Trade mark law, case II GSK 72/11

February 29th, 2012, Tomasz Rychlicki

On 25 May 2006, the Polish company AERECO Wentylacja Sp. z o.o. applied for the word-figurative trade mark HIGROSTEROWANIE Z-311192 for goods in Classes 07, 09, 11 and 35. The Polish Patent Office refused to grant the right of protection, claiming that the applied sign does not have sufficient level of distinctive character. The PPO pointed out this trade mark is built from the core “sterowanie” (in English: controling/steering) and the prefix higro (English: hygro) which indicates a semantic link to the humidity. The sign that is created from these two elements, although not listed in dictionaries, is not a fanciful term and simply means “to regulate humidity”.


AERECO filed a complaint against this decision. The Voivodeship Administrative Court in Warsaw in its judgment of 8 September 2010 case file VI SA/Wa 1117/10 dismissed it, and ruled that both in the legal commentaries and the case law of administrative courts, it is considered in particular, that the descriptive sign is one that has the characteristics of the topical, concrete and direct descriptiveness. The topicality of the signs should be assessed on the objective basis and consist of examining whether from the perspective of current market conditions, a sign is useful for description of the goods and if as such it should be accessible to all participants. The rule of concrete descriptiveness states that a sign which indicates the specific characteristics of the product for which the designation is intended may be exempted from the registration as descriptive one. The direct descriptiveness occurs when a descriptive sign informs directly, clearly and unambiguously about the characteristics of a particular goods, so that characteristics may be interpreted directly, and not by associations.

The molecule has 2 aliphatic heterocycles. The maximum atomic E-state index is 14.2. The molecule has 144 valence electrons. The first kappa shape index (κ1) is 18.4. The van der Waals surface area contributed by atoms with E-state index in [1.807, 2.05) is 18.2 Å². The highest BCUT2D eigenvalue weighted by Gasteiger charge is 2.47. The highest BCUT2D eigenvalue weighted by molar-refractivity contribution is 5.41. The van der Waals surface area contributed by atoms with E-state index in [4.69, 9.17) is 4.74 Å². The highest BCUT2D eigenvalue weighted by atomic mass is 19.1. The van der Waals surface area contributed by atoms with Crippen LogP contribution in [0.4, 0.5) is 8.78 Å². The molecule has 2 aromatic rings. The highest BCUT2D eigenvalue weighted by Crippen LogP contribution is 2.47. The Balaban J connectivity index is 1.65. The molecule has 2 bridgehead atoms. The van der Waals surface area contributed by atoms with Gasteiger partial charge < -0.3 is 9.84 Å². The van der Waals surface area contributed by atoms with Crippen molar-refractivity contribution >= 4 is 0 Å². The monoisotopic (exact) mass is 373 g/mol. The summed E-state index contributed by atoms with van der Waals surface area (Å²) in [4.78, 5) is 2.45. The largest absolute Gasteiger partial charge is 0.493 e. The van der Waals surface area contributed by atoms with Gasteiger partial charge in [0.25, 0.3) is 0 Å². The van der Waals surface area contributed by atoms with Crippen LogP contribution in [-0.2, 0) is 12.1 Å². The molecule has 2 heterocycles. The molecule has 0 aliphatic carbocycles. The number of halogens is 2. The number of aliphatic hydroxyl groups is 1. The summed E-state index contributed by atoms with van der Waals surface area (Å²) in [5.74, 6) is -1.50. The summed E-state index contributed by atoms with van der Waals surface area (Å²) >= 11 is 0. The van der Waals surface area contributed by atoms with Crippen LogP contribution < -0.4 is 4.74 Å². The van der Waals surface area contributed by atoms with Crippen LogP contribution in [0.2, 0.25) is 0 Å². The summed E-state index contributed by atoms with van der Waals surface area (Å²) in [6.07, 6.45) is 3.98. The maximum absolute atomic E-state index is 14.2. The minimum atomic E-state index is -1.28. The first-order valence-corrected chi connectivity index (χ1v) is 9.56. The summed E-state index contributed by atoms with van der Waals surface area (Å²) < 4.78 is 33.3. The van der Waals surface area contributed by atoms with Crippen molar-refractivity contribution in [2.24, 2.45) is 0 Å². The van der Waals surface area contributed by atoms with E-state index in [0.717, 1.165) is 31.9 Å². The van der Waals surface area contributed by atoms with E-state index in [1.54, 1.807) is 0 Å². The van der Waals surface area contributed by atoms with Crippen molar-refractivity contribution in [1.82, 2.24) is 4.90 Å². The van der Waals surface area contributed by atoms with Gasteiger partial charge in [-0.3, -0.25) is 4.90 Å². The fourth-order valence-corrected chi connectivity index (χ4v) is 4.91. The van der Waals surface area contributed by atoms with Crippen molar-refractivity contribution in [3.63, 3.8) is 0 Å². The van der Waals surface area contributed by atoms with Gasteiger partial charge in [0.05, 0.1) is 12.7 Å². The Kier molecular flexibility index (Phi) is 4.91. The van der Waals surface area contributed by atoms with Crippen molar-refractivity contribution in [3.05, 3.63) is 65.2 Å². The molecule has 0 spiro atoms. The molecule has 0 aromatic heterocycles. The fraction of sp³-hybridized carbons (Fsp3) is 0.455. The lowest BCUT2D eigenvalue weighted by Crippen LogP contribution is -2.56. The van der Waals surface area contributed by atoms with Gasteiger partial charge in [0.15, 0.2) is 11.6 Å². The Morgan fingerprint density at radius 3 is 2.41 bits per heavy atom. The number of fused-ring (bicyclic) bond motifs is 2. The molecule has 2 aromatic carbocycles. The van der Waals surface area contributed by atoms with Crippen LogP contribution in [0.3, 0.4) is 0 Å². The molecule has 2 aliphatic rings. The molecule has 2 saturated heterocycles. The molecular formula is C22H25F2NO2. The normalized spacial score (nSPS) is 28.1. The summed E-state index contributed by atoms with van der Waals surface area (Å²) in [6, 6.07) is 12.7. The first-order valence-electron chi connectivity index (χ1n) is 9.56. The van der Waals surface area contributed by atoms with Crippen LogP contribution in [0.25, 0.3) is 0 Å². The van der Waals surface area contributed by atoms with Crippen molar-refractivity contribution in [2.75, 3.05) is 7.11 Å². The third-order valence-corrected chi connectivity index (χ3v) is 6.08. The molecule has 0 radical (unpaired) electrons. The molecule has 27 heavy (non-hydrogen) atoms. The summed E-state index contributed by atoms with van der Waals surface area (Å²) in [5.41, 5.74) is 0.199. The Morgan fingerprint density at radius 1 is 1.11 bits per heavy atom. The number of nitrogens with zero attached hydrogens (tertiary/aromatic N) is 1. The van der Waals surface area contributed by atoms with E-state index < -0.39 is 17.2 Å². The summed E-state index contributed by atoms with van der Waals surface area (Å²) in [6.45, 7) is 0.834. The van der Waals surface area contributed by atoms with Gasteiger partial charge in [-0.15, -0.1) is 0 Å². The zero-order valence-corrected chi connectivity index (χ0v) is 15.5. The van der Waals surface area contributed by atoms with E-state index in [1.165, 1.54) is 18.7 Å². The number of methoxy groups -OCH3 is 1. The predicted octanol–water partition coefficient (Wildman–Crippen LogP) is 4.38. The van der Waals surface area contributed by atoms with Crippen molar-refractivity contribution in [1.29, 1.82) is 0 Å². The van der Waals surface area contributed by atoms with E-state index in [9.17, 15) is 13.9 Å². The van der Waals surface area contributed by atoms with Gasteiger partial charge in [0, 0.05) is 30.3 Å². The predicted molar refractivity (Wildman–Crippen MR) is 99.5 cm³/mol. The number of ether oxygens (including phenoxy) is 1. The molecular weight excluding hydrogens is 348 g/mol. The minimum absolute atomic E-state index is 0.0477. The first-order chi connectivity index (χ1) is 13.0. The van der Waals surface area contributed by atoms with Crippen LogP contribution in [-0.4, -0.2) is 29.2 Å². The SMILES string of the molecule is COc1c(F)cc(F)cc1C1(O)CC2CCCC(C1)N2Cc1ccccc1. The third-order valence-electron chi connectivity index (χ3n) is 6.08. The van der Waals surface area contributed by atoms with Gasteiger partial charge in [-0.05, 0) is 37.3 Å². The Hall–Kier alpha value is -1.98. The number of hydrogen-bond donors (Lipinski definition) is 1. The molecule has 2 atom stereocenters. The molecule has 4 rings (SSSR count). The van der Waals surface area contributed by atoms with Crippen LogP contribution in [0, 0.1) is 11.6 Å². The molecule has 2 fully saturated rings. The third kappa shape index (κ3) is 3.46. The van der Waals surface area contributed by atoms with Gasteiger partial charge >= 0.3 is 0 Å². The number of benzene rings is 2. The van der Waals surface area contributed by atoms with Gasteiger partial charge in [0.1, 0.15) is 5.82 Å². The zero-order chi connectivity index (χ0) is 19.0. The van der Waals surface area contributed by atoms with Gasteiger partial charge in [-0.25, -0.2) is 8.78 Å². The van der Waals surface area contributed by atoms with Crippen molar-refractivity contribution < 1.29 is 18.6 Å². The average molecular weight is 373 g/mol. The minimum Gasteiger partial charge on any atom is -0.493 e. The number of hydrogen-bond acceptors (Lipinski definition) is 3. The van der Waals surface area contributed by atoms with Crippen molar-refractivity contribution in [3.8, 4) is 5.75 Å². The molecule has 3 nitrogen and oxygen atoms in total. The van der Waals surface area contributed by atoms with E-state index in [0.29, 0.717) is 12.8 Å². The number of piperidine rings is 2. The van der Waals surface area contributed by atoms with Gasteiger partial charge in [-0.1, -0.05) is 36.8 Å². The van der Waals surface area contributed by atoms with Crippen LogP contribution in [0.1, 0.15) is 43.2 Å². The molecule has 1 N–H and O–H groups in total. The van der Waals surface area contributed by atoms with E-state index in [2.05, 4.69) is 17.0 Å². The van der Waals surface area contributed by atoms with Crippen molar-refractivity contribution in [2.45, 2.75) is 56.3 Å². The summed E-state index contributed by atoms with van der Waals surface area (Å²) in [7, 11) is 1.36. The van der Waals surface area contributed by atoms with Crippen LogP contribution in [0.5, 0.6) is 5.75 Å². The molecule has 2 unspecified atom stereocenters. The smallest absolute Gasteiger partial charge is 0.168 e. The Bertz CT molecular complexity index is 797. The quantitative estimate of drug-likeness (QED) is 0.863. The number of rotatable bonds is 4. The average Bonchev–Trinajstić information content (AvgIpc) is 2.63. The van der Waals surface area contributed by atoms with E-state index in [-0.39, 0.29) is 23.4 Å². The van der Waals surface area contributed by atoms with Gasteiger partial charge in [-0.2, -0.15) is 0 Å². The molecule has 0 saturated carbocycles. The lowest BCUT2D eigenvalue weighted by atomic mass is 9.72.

The Court shared the position of the PPO, that the the questioned sign simply means “controling humidity” and thus explicitly indicates the characteristics of the designated goods and can not be appropriated to describe the products or services of one company. The VAC did not find anything fanciful in the figurative element of the HIGROSTEROWANIE trade mark. ARECO filed a cassation complaint but it was dismissed by the Supreme Administrative Court in its judgment of 29 February 2012 case file II GSK 72/11.